It takes a rare combination of ambition, talent and restraint to deliver an album that seems founded in Detroit but also ranges equally well across orchestral and electronic fields. Te
Techno with trombones, anyone? On the evidence of Channels, the answer is decidedly yes. The rhythms are pronounced, for sure, but Daniel Brandt knows how and when to integrate material that sets up some startling effects that rarely fail to impress.
Opener “Flamingo” leads with techno, and then the layering (based on well-considered rehearsals, as if preparing for live performance) and doubling back are splendidly judged, avoiding overload and, instead, pushing in different directions that nevertheless maintain a purposeful sense of unity. At times, it’s on the verge of scattering too widely but Brandt’s success at suggesting further dispersion while maintaining cohesiveness is admirable.
The formidable, but never domineering bass in “Sailboats III” enables the track to stray successfully into both club and krautrock territories, without ever getting lost in either. And it’s this sense of discipline underlying the (acknowledged) use of influences such as Tangerine Dream and Steve Reich that contributes to a record that might have been, ultimately, considerably less than the sum of its constituent parts but which is in fact consistently engaging and never complacent or over-indulgent.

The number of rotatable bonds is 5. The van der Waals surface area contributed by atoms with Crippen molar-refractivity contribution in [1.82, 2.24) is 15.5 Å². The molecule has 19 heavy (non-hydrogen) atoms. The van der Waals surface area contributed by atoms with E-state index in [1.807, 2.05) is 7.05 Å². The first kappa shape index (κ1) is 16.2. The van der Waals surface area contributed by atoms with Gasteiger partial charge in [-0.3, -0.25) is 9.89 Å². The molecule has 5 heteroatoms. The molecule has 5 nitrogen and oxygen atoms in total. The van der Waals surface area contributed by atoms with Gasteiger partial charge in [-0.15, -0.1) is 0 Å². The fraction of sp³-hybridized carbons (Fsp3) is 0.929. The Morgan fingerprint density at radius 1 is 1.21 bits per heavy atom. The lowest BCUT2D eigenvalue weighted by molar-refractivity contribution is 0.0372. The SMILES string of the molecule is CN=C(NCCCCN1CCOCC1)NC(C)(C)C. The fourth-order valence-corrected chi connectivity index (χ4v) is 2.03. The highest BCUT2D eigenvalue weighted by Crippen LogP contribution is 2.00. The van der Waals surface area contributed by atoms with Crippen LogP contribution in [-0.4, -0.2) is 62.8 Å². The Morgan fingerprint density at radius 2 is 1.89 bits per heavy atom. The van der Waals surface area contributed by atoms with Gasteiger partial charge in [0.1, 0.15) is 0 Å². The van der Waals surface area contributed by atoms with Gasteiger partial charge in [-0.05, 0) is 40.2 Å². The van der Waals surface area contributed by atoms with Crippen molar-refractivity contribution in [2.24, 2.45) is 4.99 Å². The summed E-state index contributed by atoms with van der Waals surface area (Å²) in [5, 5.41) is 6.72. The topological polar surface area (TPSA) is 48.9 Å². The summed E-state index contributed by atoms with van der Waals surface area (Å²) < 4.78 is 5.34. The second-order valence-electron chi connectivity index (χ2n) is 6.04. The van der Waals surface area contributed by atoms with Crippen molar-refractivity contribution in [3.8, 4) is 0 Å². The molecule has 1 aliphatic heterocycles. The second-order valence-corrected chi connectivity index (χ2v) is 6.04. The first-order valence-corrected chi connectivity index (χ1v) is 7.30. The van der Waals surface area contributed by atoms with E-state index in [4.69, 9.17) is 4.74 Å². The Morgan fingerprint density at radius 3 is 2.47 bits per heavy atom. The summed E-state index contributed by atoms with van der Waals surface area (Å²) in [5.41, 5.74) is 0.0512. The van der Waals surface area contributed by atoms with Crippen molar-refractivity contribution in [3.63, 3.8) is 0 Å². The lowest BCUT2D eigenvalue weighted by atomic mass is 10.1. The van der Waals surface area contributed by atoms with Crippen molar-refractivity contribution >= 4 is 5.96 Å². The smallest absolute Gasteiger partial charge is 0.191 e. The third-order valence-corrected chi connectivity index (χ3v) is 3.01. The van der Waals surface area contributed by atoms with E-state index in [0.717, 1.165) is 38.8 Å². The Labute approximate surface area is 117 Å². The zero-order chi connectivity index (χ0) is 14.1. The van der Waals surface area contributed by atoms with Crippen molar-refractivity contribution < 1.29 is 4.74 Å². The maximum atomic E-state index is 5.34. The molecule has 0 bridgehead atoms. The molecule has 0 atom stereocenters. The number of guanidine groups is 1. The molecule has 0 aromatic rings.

Brandt can do club-friendly and he can do more delicate equally well here. “Daze” has chiming guitars leading to a more forceful percussive beat, and the further transitions throughout the track are masterfully achieved.
Reich’s influence is most clear on “Ltd”, inspired by “Electric Counterpoint” (recorded with Pat Metheny in 1989, and found on Reich’s marvellous Different Trains album with the Kronos Quartet), but it diverges from the style of the multiple guitar and two electric bass parts of thirty years ago, and defines its own ambience in its own terms.
The title track begins in a swirling, semi-industrial aesthetic, and the increases in rhythmic intensity work well against a sonorously consistent piano, before a more vigorous shift into the driven ,verging on the frantic but never collapsing into it. It calls to mind Brandt’s experience in the world of film directing and editing, especially as the pace subsides in the closing stages.
Channels is an album of many textures, whose appeal is immediate but whose pattern of qualities becomes more evident on subsequent plays. Peel slowly and see.